Robots will take jobs formerly done by people, and that will hit the retail space pretty hard.
That does not mean an army of robotic workers will eliminate the need for humans entirely. Instead, jobs that can be easily automated will be, according to ZipRecruiter's Chief Economic Adviser Cathy Barrera in an email interview with The Motley Fool. ZipRecruiter, which was launched in 2010, started as a tool to help small businesses distribute job postings affordably. Today, according to the company, it's a "marketplace where millions of people across the U.S. and U.K. find a better job for a better life."
Barrera, a Harvard University-trained business economics Ph.D., noted in our exchange that routine tasks which are performed the same way each time will be the first jobs turned over to robots.
"Within retail, cashiers are one of the most susceptible careers at risk of being automated," she wrote. "This isn't necessarily news to Americans in the retail industry; consider the amount of self-checkout devices available at Target, CVS, and Costco, to name a few."
In addition, the rise of mobile ordering and payment pioneered by Starbucks (SBUX 1.17%) which has been adopted by many other chains takes work away from human workers. In the coffee company's case, however, those workers aren't being replaced -- they are being put into filling orders, allowing for faster production lines at its stores.
That makes sense for Starbucks given that limited space behind its counters means it can't add workers to meet demand. That, however, won't be the case for every chain, as in many cases robots and automaton will lead to fewer human workers.
"New technologies are being developed that will not only further erode the role of people in this task, but completely upend the way this task is executed," wrote Barrera. "... Amazon's (AMZN -1.25%) supermarket in downtown Seattle conducts business without a single human worker, and instead is reliant on its machine learning and AI capable technology service."
This is not the end for retail workers
In the current marketplace, many retail workers are in greater danger of their company going out of business or closing locations than they are of robots taking their job. A healthy company like Starbucks or Amazon has the money to invest in automating tasks, while struggling chains likely do not.
"Many of the skills retail workers possess are currently in demand and will continue to be for some time, but I would encourage retail workers to use this time to seek out a different line of work to suit their lifestyle," wrote Barrera. "We don't think this is the end of the retail worker per se, but it's safe to say we are redefining the position."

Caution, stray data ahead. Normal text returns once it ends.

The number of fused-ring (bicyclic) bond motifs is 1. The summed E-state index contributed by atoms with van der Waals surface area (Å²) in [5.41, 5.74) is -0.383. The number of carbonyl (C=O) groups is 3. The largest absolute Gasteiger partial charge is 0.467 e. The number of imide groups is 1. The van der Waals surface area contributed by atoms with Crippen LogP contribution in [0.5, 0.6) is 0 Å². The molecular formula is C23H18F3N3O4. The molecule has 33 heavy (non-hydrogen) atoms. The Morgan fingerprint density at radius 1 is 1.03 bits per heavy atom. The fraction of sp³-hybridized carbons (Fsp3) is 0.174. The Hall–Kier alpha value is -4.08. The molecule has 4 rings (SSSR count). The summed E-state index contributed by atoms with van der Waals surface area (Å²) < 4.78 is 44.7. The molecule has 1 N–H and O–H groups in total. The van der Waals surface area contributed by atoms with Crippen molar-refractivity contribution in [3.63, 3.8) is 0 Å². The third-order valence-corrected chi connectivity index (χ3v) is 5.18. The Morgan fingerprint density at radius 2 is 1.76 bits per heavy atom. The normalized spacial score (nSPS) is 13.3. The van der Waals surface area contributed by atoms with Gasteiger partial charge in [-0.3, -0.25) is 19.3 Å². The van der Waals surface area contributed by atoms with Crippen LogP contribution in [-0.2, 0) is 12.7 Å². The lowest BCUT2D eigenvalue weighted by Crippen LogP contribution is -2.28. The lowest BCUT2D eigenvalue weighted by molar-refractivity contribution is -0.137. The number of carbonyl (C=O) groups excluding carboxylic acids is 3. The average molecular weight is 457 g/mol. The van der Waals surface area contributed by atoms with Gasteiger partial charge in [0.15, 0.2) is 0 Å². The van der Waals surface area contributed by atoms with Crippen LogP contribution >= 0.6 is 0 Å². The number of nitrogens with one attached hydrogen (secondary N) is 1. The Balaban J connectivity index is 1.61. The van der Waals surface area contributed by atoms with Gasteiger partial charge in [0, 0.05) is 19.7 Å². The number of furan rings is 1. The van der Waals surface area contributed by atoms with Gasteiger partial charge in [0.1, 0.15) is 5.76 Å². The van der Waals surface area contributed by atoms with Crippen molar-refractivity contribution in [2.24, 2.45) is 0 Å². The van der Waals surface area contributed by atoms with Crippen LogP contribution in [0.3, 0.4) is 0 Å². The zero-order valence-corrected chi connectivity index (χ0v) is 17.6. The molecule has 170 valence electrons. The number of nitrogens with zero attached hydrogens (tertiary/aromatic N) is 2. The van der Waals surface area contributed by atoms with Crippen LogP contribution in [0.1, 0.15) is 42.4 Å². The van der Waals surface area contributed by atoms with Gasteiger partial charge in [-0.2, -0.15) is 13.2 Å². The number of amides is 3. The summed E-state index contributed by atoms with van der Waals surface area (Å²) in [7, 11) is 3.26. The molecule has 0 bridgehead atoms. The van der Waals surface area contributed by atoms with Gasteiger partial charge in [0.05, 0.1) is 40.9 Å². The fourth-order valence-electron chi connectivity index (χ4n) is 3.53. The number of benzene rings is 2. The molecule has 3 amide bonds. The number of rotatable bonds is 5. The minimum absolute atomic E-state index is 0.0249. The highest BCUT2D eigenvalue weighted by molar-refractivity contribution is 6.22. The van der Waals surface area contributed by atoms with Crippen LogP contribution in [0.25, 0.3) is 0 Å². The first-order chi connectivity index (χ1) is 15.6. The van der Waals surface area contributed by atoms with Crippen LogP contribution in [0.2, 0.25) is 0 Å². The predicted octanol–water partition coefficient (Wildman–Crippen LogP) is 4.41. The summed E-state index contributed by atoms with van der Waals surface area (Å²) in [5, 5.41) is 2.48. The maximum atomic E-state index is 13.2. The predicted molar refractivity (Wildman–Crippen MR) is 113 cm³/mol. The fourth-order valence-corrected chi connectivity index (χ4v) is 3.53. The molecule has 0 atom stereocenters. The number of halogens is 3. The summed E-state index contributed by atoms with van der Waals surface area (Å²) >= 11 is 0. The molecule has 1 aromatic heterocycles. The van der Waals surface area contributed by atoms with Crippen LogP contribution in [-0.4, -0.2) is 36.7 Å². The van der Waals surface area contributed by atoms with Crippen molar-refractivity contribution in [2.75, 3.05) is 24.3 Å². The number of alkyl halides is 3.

It could end up better
Retail, Barrera wrote, has been an "immense security blanket to 1 in 10 of Americans," but the industry has had some major drawbacks. Most importantly, many retail jobs -- especially the type which will be automated -- have historically paid low wages while offering less-than-advantageous work hours.
The shrinking of brick-and-mortar retail, along with increased automation will mean fewer jobs in the space. That could ultimately be good news for workers, according to Barrera.
"What this means is that retail workers will be forced to look to other opportunities." she wrote. "We are optimistic that, as technology progresses and industries are disrupted the newly created job opportunities will be better than what came before."
That's a bit like saying getting divorced opens up your opportunities to meet someone better, but Barrera clearly has a glass half full mentality. She believes that what has been called the "Retail Apocalypse" creates an "an opportunity to improve the way we practice efficiency in the modern workplace and more importantly, set higher standards for which workers are valued."
Workers need to be proactive
While the rise of automation and robots won't be immediate or complete, they will eliminate jobs that traditionally went to lower-skilled workers. In the best-case scenario, these positions provided a doorway to a career as the employee gained skills and worked his or her way up.
With fewer jobs available to unskilled labor, workers will need to make sure they don't fit into that category. That means more schooling, looking for training options, or even moving into retail areas where people still dominate (a cashier may soon be eliminated by a robot, but a waiter probably won't be).
Needless to say, the job market is changing. While some retail positions will remain, it's important to get ahead of the curve so you have a position once automation becomes an even bigger reality than it already has.